“‘You were too good and young and scared; you played right along with it, and that’s how the whole thing started. That’s how we both got committed to this enormous delusion – because that’s what it is, an enormous, obscene delusion – this idea that people have to resign from real life and ‘settle down’ when they have families. It’s the great sentimental lie of the suburbs…'”
“Revolutionary Road” by Richard Yates (1961)
I came to the television show Mad Men relatively late, in Season Four. But once I started watching I was captivated as I have been by few shows in my past. When the series wrapped after the landmark episode Person to Person in May of 2015 I fully realized how deeply affected I had been by the show. Those of you who, like me, live your life exploring the past will know what I’m talking about. The way the show depicted the entire decade of the 1960’s was fascinating and with no more episodes to watch on Sunday nights I dove in to reading about the show and its inspirations. During my studies of the show, I kept running into two authors who’s work was continually being cited as having provided the origins of some of the characterizations and themes explored in the show. One author was John Cheever and the other was Richard Yates and in particular the book by Yates we are looking at today.
Revolutionary Road is the debut novel from Yates and tells the story of Frank and April Wheeler, a young couple with two young children who live in the suburbs in Connecticut. Both have the aspirations of their youth fresh in their memory but they have settled and are now simply living life as they feel they are supposed to be living it. Frank works at a tedious job in the city while he is capable of much more. April stays home with the children and navigates the empty housewife world of their small town. When April, who once thought of becoming an actress, appears in a local production of The Petrified Forest and she realizes how poor she was in the play, she has something of an epiphany. Any dreams she may have had along these lines need to be abandoned and it is Frank who should be given the freedom to pursue a career as a writer; it is Frank who will elevate them above the conformity and the monotony of their current life.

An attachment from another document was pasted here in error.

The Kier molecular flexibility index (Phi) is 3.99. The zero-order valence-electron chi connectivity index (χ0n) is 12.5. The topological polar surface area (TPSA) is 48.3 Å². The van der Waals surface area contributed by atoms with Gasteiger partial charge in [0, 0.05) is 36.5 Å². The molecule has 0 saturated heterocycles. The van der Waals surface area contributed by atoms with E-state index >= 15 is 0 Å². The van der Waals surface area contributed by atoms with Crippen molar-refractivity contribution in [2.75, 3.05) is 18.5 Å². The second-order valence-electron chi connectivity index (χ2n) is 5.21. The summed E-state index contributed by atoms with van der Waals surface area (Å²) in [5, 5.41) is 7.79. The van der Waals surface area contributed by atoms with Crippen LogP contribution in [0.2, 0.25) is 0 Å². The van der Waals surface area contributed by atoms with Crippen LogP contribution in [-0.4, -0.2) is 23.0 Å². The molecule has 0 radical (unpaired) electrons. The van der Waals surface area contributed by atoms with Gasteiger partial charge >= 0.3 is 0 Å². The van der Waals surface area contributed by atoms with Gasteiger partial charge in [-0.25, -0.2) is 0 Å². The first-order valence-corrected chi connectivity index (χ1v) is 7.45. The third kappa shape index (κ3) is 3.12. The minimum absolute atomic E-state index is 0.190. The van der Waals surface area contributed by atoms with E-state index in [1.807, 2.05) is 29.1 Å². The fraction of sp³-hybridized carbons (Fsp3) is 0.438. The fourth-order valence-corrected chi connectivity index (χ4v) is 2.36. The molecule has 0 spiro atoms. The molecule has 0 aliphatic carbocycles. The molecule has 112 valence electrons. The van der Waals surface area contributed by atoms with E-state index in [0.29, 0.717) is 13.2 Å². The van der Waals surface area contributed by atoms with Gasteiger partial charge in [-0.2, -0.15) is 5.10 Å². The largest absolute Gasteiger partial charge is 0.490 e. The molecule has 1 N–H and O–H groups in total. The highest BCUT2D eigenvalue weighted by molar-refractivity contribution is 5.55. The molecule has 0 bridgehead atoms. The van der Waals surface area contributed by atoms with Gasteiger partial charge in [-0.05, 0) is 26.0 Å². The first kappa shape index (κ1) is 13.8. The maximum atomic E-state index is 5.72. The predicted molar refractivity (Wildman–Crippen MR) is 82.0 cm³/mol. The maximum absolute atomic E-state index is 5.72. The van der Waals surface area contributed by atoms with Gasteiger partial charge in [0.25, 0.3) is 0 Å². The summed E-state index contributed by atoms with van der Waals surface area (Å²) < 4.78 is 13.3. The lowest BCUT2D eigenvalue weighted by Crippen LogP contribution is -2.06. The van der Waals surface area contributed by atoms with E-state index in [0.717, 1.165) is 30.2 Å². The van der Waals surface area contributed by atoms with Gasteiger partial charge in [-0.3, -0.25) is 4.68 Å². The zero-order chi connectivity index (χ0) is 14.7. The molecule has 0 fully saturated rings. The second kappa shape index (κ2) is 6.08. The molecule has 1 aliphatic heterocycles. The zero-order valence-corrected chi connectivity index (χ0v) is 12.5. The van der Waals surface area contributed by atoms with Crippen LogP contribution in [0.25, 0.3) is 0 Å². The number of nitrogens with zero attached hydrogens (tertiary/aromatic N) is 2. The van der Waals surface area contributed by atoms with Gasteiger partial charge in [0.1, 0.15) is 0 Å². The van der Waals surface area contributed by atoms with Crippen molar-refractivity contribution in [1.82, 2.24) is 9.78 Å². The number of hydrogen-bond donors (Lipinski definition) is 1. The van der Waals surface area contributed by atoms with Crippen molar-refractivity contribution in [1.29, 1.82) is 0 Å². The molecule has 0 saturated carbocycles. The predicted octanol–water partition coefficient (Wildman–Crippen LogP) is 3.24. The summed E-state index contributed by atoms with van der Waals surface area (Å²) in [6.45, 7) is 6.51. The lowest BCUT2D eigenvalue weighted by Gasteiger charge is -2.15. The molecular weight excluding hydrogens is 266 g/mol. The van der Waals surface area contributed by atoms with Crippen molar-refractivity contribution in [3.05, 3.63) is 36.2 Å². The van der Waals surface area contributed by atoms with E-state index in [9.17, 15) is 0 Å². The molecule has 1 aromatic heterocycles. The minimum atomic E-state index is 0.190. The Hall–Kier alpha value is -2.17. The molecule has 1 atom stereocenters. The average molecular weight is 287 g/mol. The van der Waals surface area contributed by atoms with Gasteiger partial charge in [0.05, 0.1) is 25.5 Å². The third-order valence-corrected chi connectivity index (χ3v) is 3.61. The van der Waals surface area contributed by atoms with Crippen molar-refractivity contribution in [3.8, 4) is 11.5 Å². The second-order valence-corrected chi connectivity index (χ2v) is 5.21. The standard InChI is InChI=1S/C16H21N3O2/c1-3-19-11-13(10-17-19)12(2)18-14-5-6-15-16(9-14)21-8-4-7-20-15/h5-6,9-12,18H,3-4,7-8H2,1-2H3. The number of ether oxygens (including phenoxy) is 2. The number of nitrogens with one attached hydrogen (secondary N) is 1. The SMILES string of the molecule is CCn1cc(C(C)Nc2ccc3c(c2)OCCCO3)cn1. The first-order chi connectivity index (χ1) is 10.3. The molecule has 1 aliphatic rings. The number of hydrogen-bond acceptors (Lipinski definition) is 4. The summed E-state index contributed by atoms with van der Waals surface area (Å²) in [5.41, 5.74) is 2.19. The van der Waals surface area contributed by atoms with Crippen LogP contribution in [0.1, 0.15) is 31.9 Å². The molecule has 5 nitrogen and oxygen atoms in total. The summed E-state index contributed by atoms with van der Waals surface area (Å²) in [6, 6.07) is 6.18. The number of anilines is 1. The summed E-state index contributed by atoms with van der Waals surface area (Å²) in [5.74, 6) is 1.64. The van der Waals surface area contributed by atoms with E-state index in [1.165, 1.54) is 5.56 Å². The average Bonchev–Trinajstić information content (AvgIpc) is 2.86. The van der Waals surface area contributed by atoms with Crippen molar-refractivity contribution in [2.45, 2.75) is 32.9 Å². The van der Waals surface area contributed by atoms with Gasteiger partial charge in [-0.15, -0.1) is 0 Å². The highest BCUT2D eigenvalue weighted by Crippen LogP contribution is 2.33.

Frank also has had dreams of success and certainly did not see himself living such a mundane life. His job affords him no satisfaction and the life he and his wife are living begins to cause a strain in his marriage. In an attempt to fill the gap, he begins an affair with a co-worker. One night, April surprises him by announcing that she thinks it would be best if the family picked up and moved to Paris. April has a job lined up there and this will allow Frank to stay at home and write. At first, Frank is aghast at his wife becoming the breadwinner but he soon comes around and takes to the idea as something must be done to alleviate the strain. The Wheelers have friends and neighbours, the Campbells, who feel that Frank and April are something of a glamourous couple. Shep Campbell is hopelessly in love with April. The busybody realtor lady who sold the Wheelers their home is always coming around and April tolerates her valiantly. When the Wheelers have the realtor and her husband over to supper, they bring with them their “insane” son who calmly but ruthlessly points out certain things to Frank and April that, while true, are difficult to hear. When Frank is suddenly offered a promotion and April becomes pregnant, the wheels begin to come off.